Untitled Document Only a day after news of Jennifer Aniston’s dig at estranged husband Brad Pitt’s bleach job in Vanity Fair – "Billy Idol called; he wants his look back" – the next bombshell dropped:

Brad had gone bottle-black, "Access Hollywood" reported.

Stylists we talked to don’t expect the male masses to be reaching for the bleach or rocking the goth look as a result of Pitt’s examples.

But some say a lot more dudes are juicing their ’dos than you might think.

"Of the male clients who come in here, at least half get color," says Jerry Gordon of J. Gordon Designs in Chicago, part of a hairdressing dynasty that includes his daughter Katherine Gordon in Hollywood, who styled Pitt for Ocean’s Eleven.

Gordon hadn’t consulted his daughter about Pitt’s serial affairs of the hair – she was on location working on another movie. But he ventures that the changes are for roles, not romance. ("I don’t think he did it at home," Gordon said, though other stylists speculated that special friend Angelina Jolie might have been the motive. Her son Maddox has sported a mohawk, if that’s any indication of her unconventional tastes in male hair.)

Closer to home, Gordon says the most radical dabblers in dye tend to be in the entertainment industry too.

"We have a couple rock bands who come in here; one guy gets a mohawk and has it foiled and colored. There’s a producer who comes in here who tints his hair dark and his mustache too. There are certain things I won’t do – I had a guy come in here who was going to Vegas to do a show; he wanted his mustache bleached out to white and we said absolutely not," Gordon said. "The skin is much more sensitive than the scalp; bleach could burn it."

Tinting isn’t limited to skateboarders and music men, however, said Gordon and others, who didn’t name clients in the interest of discretion.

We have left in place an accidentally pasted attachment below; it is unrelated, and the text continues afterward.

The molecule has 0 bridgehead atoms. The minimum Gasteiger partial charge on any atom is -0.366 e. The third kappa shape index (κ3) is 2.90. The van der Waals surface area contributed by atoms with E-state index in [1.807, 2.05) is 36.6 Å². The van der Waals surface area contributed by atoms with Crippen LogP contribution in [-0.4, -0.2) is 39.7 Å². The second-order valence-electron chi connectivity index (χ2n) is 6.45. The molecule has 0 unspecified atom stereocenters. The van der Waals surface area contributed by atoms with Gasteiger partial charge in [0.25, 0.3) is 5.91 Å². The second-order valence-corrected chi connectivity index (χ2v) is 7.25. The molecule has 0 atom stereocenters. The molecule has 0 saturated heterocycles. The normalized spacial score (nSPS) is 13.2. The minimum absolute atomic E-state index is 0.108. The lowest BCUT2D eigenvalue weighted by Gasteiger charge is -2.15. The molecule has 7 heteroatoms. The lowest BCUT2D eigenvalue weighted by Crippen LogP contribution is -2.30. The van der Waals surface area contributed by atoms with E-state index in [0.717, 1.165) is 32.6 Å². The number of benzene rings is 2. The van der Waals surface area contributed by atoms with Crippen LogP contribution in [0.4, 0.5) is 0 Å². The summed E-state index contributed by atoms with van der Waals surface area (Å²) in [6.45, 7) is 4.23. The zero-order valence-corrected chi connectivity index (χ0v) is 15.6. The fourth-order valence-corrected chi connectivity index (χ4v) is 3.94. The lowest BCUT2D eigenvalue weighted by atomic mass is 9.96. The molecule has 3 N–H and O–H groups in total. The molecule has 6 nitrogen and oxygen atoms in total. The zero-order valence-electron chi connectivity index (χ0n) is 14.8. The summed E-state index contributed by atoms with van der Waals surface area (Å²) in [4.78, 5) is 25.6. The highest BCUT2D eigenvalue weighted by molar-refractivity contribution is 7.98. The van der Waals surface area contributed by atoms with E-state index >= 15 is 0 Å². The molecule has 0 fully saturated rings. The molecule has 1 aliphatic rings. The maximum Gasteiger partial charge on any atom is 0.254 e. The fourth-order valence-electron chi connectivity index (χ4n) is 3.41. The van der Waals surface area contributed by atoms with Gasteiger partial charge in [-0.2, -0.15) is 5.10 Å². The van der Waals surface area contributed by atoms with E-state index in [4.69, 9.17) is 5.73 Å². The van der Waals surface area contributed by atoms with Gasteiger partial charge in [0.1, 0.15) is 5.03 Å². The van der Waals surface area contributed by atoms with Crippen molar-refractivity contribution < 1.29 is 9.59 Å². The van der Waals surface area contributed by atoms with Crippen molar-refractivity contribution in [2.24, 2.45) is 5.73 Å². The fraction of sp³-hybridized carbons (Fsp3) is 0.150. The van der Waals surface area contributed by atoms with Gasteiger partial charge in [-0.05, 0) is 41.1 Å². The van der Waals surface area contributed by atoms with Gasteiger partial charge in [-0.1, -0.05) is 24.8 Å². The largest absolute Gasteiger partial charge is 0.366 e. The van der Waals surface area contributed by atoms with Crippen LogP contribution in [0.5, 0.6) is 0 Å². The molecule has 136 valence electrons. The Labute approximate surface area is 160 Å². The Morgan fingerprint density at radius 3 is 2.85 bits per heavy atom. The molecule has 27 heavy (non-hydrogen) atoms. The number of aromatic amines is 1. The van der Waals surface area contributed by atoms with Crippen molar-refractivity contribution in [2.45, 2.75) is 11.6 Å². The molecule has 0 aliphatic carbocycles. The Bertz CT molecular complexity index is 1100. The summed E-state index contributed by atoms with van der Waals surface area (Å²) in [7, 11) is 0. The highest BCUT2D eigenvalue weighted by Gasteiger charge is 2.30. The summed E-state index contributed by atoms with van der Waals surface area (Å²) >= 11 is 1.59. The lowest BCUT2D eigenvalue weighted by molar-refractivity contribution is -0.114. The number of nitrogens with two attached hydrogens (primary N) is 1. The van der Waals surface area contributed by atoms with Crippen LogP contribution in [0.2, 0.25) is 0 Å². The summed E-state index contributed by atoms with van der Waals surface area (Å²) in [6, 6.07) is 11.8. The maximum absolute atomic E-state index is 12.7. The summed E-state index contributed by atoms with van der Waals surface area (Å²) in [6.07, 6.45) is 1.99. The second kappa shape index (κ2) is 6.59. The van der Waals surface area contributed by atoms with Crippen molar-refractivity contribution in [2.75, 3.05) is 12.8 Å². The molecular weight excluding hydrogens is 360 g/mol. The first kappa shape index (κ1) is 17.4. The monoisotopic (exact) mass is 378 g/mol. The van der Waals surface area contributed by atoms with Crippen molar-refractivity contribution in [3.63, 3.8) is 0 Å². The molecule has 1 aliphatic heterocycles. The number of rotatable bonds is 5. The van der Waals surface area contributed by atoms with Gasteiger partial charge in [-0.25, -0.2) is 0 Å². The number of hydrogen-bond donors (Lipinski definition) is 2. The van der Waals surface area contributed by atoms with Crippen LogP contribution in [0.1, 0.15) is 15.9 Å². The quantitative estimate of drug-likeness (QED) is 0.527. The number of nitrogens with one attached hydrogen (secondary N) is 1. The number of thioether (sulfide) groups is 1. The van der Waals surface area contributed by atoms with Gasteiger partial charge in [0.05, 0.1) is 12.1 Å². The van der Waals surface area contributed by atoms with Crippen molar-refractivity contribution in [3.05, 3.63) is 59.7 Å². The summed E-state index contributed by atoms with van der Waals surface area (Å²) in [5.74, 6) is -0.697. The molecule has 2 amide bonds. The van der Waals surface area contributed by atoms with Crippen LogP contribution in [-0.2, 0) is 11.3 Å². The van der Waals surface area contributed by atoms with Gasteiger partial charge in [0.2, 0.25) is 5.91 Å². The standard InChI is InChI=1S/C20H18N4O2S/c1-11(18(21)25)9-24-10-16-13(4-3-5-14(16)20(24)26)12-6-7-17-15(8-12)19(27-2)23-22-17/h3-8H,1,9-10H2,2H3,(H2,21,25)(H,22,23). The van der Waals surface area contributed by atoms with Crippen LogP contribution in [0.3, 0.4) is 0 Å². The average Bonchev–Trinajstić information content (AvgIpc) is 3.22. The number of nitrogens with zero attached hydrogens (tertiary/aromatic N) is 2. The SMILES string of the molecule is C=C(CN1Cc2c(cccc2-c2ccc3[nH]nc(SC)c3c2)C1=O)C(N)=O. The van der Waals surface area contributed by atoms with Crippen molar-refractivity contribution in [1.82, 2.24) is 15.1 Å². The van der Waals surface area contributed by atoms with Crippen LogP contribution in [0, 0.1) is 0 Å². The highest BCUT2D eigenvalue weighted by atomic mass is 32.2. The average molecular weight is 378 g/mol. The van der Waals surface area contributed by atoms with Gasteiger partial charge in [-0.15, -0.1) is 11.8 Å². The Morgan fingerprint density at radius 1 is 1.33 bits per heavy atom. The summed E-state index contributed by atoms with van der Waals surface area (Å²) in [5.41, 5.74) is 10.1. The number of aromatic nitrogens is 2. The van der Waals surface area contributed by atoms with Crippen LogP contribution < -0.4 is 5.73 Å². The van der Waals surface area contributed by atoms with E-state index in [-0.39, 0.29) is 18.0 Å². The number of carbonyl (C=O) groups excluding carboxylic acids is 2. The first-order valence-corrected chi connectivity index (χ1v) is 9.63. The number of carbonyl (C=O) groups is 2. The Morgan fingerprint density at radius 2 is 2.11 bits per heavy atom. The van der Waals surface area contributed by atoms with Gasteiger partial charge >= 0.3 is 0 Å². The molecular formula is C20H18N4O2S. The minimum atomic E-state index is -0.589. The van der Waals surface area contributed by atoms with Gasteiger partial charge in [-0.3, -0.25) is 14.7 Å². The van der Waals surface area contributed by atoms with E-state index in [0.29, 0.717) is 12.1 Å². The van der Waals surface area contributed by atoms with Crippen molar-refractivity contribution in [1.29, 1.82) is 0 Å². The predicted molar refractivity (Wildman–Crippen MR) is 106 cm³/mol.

"A lot of gentlemen who are 40 or over are blending away their gray with semipermanent color," said Jennifer Hall, a stylist at Gentleman’s Barber in Naperville, Ill. "It covers 70 to 80 percent of the gray, so they still have some. So it’s not like, ‘Holy cow! George colored his hair!’ It’s like ‘he did something, but what?’ It lasts about eight weeks, so I do it every other haircut on guys. It just starts to rinse out."

More than half of her male clients have some sort of color process, she said, including highlights and lowlights. That’s greater than the 10 percent of men who said they use hair color in a survey by Men’s Health magazine and the Cosmetic, Toiletry and Fragrance Association.

Hall attributes the higher percentage at the Gentleman’s Barber to the privacy that a gender-specific salon affords. (In the survey, 24 percent of the 1,000 respondents also said they "would be embarrassed if people knew I colored my hair.")

Some stylists caution against too much bravery – and the especially brazen move to blond.

"Brad (Pitt’s) was horrific!" e-mails Arturo, the one-named wonder behind Arturo New York salon in Manhattan, whose tips have been in In Style magazine (www.arturonewyork.com). "That bright gold wouldn’t work on (supermodel) Gisele, never mind Brad. At his age, it’s a sign of a midlife crisis, obviously."

© 2005, Chicago Tribune.

Distributed by Knight Ridder/Tribune Information Services.